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More than 50 years since the last Wisconsin nuclear power reactor began operation, is there new nuclear power in the state’s future?
Two utilities serving Wisconsin customers are exploring that possibility, hoping that new technology and smaller reactors will overcome the problems that have plagued the industry since its inception. It sounds like pie in the sky.
Dairyland Power Cooperative in LaCrosse and Xcel Energies, operating as Northern States Power in Wisconsin, have engaged NuScale, an Oregon firm, to evaluate the potential of using the small-scale reactors. NuScale is not a disinterested party; it developed the modular reactors and wants to sell them.
The Wisconsin Technology Council sponsored a luncheon last week, with a panel loaded with two utility executives and a nuclear engineer, but no skeptics or critics. The Tech Council appears to be in the tank for new nuclear plants.
But there are plenty of critics.
“Too late, too expensive, too risky and too uncertain. That, in a nutshell, describes NuScale’s planned small modular reactor (SMR) project, which has been in development since 2001 and will not begin commercial operations before 2029, if ever,” according to a report from the Institute for Energy Economics and Financial Analysis.
Once touted as producing electricity too cheap to meter, nuclear power now has become too expensive to produce. Safety concerns aside, economics are the primary reason almost no new nuclear reactors have begun operating in the U.S. in decades, as other energy sources have become less expensive.
Proponents present nuclear power as a way to fight climate change. At the Tech Council luncheon, industry presented nuclear power as part of a “decarbonized future.” But nuclear power is neither clean nor green. As Dr Al Gedicks, emeritus professor at UW–La Crosse, puts it: ”Nuclear power is not carbon-free electricity. At each stage of the nuclear fuel cycle, from uranium mining, milling, enrichment to construction, decommissioning and waste storage, nuclear power uses fossil fuels and contributes greenhouse gas emissions that accelerate global climate change. Compared to renewable energy, nuclear power releases four to five times the CO2 per unit of energy produced.”
The modular reactors “could be linked together like Legos,” the Milwaukee Journal Sentinel reported, although each of the “Legos” would be seven stories tall and inside a containment vessel 76 feet tall and 15 feet in diameter.
Then there is the issue of nuclear waste, one the industry likes to ignore or treat as inconsequential. In 1983 Wisconsin enacted a law often incorrectly described as a nuclear plant moratorium. It did not ban new reactors, but required that they make economic sense and that there be a permanent facility to dispose of their nuclear waste. Unable to meet either of those requirements, the state simply repealed the law in 2016.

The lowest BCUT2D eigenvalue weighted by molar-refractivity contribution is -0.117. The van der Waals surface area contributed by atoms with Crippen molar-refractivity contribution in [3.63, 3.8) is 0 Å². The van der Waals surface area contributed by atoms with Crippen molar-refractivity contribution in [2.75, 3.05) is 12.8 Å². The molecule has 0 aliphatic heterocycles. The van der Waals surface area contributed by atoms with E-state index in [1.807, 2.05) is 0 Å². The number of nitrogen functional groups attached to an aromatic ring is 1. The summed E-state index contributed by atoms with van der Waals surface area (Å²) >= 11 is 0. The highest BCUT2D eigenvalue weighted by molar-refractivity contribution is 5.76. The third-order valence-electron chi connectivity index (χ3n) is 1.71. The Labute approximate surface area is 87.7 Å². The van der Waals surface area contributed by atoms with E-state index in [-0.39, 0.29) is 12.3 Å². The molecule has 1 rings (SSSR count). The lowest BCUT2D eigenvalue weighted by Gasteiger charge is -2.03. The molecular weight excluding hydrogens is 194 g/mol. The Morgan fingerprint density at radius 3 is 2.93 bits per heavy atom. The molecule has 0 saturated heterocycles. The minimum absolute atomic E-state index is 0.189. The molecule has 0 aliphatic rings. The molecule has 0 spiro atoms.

Nuclear reactors have been generating high level radioactive waste since 1957, with no safe, permanent way to dispose of it and store it anywhere in the world. Instead, it has accumulated at the reactor sites. In Wisconsin, it is stored in dry casks at two closed reactors: the Kewaunee plant on Lake Michigan, and Dairyland’s Genoa plant on the Mississippi River. At Point Beach, the only plant still operating in the state, also on Lake Michigan, some used nuclear fuel rods are stored in dry casks, and others in water, like swimming pools.
Some of the waste is so deadly, and decays so slowly, that it must be kept out of the environment for 250,000 years. To put that in perspective, 10,000 years ago Wisconsin was covered by glaciers.
Are the dry casks safe, if not for 250,000 years, for the foreseeable future? Nuclear plants of necessity are located on large bodies of water; one at Prairie Island, Minnesota operated by Xcel is in a flood plain. Jeff Bryan, a former nuclear science professor at UW-La Crosse, said in a newspaper interview the effect of the radioactive waste, stored between Highway 35 and the Mississippi, should be minimal on local residents of Genoa. He said someone living a quarter mile from the storage pad will receive a yearly dose of radiation roughly equivalent to eating five bananas. That’s if all goes well, of course.
Finally, there is this classic disclaimer at the end of a NuScale news release, which shows how much uncertainty there is about the firm’s claims and plans:
“This release may contain “forward-looking statements… Forward-looking statements may be identified by the use of words such as “estimate,” “plan,” “project,” “forecast,” “intend,” “will,” “expect,” “anticipate,” “believe,” “seek,” “target” or other similar expressions that predict or indicate future events or trends or that are not statements of historical facts. These forward-looking statements are inherently subject to risks, uncertainties and assumptions. Actual results may differ materially as a result of a number of factors. Caution must be exercised in relying on these and other forward-looking statements. Due to known and unknown risks, NuScale’s results may differ materially from its expectations and projections . . .. Accordingly, undue reliance should not be placed upon the forward-looking statements.”
In other words, don’t count on anything the nuclear industry tells you. That has always been a good rule of thumb. Buyer beware!
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